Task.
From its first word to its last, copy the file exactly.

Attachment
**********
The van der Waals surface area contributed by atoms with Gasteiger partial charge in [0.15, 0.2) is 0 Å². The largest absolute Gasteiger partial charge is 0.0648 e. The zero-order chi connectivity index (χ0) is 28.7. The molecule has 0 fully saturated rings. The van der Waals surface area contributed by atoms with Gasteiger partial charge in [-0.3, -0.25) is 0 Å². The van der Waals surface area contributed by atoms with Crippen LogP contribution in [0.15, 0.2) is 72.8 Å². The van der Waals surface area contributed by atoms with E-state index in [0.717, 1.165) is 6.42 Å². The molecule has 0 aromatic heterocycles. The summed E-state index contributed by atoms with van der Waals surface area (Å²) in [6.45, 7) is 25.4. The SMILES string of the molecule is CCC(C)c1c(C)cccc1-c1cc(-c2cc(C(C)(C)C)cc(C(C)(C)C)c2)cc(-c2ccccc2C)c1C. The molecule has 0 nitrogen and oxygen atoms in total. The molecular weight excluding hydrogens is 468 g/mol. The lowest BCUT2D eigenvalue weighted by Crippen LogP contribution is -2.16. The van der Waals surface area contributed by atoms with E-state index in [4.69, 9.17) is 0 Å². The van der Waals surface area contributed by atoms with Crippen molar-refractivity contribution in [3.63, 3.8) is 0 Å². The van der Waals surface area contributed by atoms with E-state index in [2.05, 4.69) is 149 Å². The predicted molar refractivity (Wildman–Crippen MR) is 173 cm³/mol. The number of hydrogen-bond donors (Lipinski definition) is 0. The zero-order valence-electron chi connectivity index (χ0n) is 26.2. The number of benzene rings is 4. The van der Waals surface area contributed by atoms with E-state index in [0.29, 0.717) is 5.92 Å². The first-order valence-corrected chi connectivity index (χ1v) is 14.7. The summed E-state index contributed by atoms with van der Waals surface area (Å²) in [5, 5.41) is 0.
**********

The van der Waals surface area contributed by atoms with Gasteiger partial charge in [0.15, 0.2) is 0 Å². The largest absolute Gasteiger partial charge is 0.0648 e. The zero-order chi connectivity index (χ0) is 28.7. The molecule has 0 fully saturated rings. The van der Waals surface area contributed by atoms with Gasteiger partial charge in [-0.3, -0.25) is 0 Å². The van der Waals surface area contributed by atoms with Crippen LogP contribution in [0.15, 0.2) is 72.8 Å². The van der Waals surface area contributed by atoms with E-state index in [0.717, 1.165) is 6.42 Å². The molecule has 0 aromatic heterocycles. The summed E-state index contributed by atoms with van der Waals surface area (Å²) in [6.45, 7) is 25.4. The SMILES string of the molecule is CCC(C)c1c(C)cccc1-c1cc(-c2cc(C(C)(C)C)cc(C(C)(C)C)c2)cc(-c2ccccc2C)c1C. The molecule has 0 nitrogen and oxygen atoms in total. The molecular weight excluding hydrogens is 468 g/mol. The lowest BCUT2D eigenvalue weighted by Crippen LogP contribution is -2.16. The van der Waals surface area contributed by atoms with E-state index in [4.69, 9.17) is 0 Å². The van der Waals surface area contributed by atoms with Crippen molar-refractivity contribution in [3.63, 3.8) is 0 Å². The van der Waals surface area contributed by atoms with E-state index in [2.05, 4.69) is 149 Å². The predicted molar refractivity (Wildman–Crippen MR) is 173 cm³/mol. The number of hydrogen-bond donors (Lipinski definition) is 0. The zero-order valence-electron chi connectivity index (χ0n) is 26.2. The number of benzene rings is 4. The van der Waals surface area contributed by atoms with E-state index in [0.29, 0.717) is 5.92 Å². The first-order valence-corrected chi connectivity index (χ1v) is 14.7. The summed E-state index contributed by atoms with van der Waals surface area (Å²) in [5, 5.41) is 0.